The Anomaly by Hervé le Tellier My rating: four stars
Doubles have always freaked me out. Perfect example? The Black Lodge sequence from the end the second season of Twin Peaks: you know, Cooper is running around trying to avoid a maniacal version of himself, identical except for clouded eyes. The perfect image of something so mundane, something an individual sees every day – themselves! – except multiplied, with presumably ill intent.
There’s a long history of doppelgängers being evil, or at the very least a sign that everything is very fuckin’ far from okay – and their appearance is, understandably, a cause for concern.
(A special shoutout here to the Irish for using the term fetch to describe the same thing, which brings new depths to the demand that people stop trying to make fetch happen.)
Le Tellier’s The Anomaly takes the idea of the sudden appearance of a doppelgänger but adds a bit of a twist: what if there was a planeload of doubles?
So you know Harry Houdini, right? The straitjacket-and-locks guy? Big hater of spiritualist fraudsters? Escapologist, man with a dynamic gaze? Eventually bought low by a sucker punch? You know, this guy:
Well, it turns out that prestidigitation and being a momma’s boy weren’t the only things he was interested in: he also had a brief flirtation with aviation. Including Australian aviation: on a trip out here (organised at great expense), Harry was keen to be the first to attain powered flight on the continent.
(He ended up being third, though that didn’t really stop people blowing his trumpet, so to speak.)
This quest for aviation supremacy – and one man’s quest to reenact it as a sort of psychic salve – form the basis of Waypoints, Adam Ouston’s novel of uncommon energy and beauty.
Faith, Hope and Carnage by Nick Cave and Seán O’Hagan My rating: five stars
I’ve been a fan of Nick Cave’s work for a couple of decades, but I admit to having held a certain amount of cynicism about the guy (and parts of his output) over the years. Partially this was a bit of a pose, part of it was (perhaps justified) criticism at the increased deification and man-of-letters mantle he’d been gifted by certain parts of his fanbase, and by his home country of late, which of course disregards the fact that he had to fuck off to England and Germany before earning any sort of praise here.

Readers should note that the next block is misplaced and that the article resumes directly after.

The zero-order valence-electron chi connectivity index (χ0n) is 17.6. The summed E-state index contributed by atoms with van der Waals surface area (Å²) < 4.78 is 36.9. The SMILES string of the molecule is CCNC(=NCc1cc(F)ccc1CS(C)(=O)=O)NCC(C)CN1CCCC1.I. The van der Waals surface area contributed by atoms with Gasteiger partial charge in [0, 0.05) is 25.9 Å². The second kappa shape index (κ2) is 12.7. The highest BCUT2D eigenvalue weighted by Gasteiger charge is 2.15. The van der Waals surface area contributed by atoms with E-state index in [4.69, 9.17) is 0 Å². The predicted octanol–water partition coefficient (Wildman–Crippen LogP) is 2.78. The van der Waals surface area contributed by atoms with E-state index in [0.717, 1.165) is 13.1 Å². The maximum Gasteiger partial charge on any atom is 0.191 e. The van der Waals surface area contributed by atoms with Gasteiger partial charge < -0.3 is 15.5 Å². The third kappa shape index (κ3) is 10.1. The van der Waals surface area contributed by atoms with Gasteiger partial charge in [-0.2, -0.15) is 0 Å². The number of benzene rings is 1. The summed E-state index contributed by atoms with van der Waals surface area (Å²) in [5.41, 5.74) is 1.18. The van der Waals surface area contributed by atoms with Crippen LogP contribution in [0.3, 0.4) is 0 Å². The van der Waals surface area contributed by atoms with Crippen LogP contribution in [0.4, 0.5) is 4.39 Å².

The news of the death of Arthur, Cave’s son, put paid to that. Selfishly, it allowed me to focus more on the work than the man – it seemed like a particularly cunty act to want to run down a man (remember that Nick Cave & the Bad Everything photo?) in the wake of such terrible events. How would someone bear such a thing? How would they survive? How do you keep getting up in the morning?
I first read Cryptonomicon more than 20 years ago, when it first was released. A good friend of mine was visiting from the US – I lived in London at this point – and had a copy of the book in his satchel.
It sounded cool, and so I found a copy, read it, and while there was a lot I didn’t understand in it, I enjoyed the hell out of it, which was quite remarkable because at the time I wasn’t really into 1000-page epics.
I figured it had been long enough that I should revisit: to see a) if it was still as impressive and b) whether I understood it any better.
You probably are if you’re interested in reading this book. I mean, you’d probably have to be a film nerd to be interested in the very specific period of filmmaking (and styles of film) that are this title’s focus.
There’s one thing I can guarantee, however: you are not and will never be as big a film nerd as Quentin Tarantino. (Or as big a dick as he is, some might add. Some)
Thankfully, the Tarantino on display between the covers of Cinema Speculation is the amiable nerd who wants to share his passion rather than a ponytail-free Comic Book Guy. In fact, the copy within might prove to be some of the best QT PR in quite some time.
Apparently this wasn’t the first time I’d read Solaris.
After I’d finished this Kindle edition – one with the Lem-approved translation, executed by Bill Johnston – I discovered an older, dog-eared copy of the work on my shelves. I must have read that version from the time in university when I had a Russian partner who was interested in getting me into Russian literature, to the extent that I wrote some essays for her. (On Goncharov, I think? I can’t quite remember.)
Anyway, being unable to remember treading those star-paths before seemed to be very in keeping with the work itself, and I assume Lem would approve.